Sitting in a cluttered office on the second floor of City Hall, City Council member Zack Reed points to a white poster board with the city’s 17 districts outlined and dozens of red pushpins inserted. Each red pin represents the location of a 2014 homicide. Council members get an e-mail each Monday tallying all homicides in the preceding week and telling them how the number compares with the corresponding week in each of the four years prior.
It’s a step, Reed says, toward ending the numbness that many in Cleveland, including members of the council, have toward the violence prevalent in some neighborhoods.
“It’s in the DNA of not only the residents, but also the police,” he said. “If we don’t change that mind-set . . . then we’re never going to fix this system.”
There were three slayings in the week before the last council meeting. Among them was the death of Amir Cotton, a 26-year-old black man who became the city’s 100th homicide for 2014. It’s the highest number of killings for the same period in any of the past five years. The milestone passed with little notice.
Police violence folds into all of that, Reed and others say. The roster of cases in which someone was killed by police or a local crime festered because no one called 911 is all too familiar.
In 2012, Timothy Russell and Malissa Williams, two black residents, led police on a short chase. It began when the two drove past a police officer who believed a gun had been fired from the vehicle. The chase ended in a school parking lot.
Surrounded by officers, the two were killed in a hail of 137 bullets fired by 13 of the more than 100 officers involved in the chase.
One officer emptied two 16-bullet clips, reloaded a third time and then leapt onto the hood of the vehicle and fired bullets through the windshield.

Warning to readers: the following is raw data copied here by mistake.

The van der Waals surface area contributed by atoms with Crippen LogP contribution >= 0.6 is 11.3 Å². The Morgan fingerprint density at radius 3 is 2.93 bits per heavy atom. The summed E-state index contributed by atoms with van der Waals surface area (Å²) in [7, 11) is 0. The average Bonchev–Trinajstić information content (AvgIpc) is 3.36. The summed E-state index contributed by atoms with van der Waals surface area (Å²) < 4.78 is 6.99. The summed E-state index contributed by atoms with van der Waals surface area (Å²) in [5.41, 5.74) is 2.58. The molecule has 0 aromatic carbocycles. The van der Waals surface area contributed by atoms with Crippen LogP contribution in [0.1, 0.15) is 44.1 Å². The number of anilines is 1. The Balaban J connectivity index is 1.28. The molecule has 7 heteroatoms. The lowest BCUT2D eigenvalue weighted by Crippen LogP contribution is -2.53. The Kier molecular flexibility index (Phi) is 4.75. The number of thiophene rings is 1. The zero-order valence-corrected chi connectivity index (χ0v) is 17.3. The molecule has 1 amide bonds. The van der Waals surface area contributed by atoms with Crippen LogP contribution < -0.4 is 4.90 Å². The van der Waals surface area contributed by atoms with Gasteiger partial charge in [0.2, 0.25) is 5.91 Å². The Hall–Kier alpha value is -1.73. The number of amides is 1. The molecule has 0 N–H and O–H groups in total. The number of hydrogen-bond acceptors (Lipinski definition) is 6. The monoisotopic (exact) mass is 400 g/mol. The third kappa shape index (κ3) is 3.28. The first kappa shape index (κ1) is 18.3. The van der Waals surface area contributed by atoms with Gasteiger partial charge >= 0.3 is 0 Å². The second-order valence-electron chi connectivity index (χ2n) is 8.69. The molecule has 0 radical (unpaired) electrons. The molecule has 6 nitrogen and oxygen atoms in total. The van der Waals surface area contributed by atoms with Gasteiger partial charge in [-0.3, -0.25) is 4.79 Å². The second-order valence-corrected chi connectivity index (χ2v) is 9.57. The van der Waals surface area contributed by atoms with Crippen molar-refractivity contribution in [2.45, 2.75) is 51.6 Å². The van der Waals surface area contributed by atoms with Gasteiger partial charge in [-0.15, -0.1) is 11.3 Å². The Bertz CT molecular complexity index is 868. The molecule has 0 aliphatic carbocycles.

Russell and Williams were unarmed. Their car had backfired.
The killings of Russell and Williams are known locally as “137 shots,” and community leaders say it is such cases that have stripped away what little trust remained between the community and the police.
“A lot of times, the officers begin to believe that the citizens of color are the enemy, and at this point many of them aren’t getting out of their cars to get to know them,” said James Copeland, a retired police commander who spent 27 years working in East Cleveland, a majority-black community that borders the city. “The departments aren’t representative of the community, so they don’t understand the community.”
The Justice Department concluded in its report that authorities have, in some parts of the city, abandoned the idea of community policing.
“During our tours, we additionally observed that neither command staff nor line officers were able to accurately or uniformly describe what community policing is,” the report declared in a section that several local elected officials suggested was the most damning of its conclusions.
“There are things that are wrong within the Cleveland Division of Police, and we will correct them. That is my pledge to everybody,” Chief Williams said during a community forum last week titled “Is Cleveland the Next Ferguson?”
Williams, who declined requests to be interviewed, has insisted that the bulk of his force is made up of good officers and that the problems come from a few bad apples.
“Tamir Rice should not have been shot,” he said, to applause from the crowd. “It is not Tamir Rice’s fault, but it is also not the fault of that officer,” Williams added, which then prompted jeers.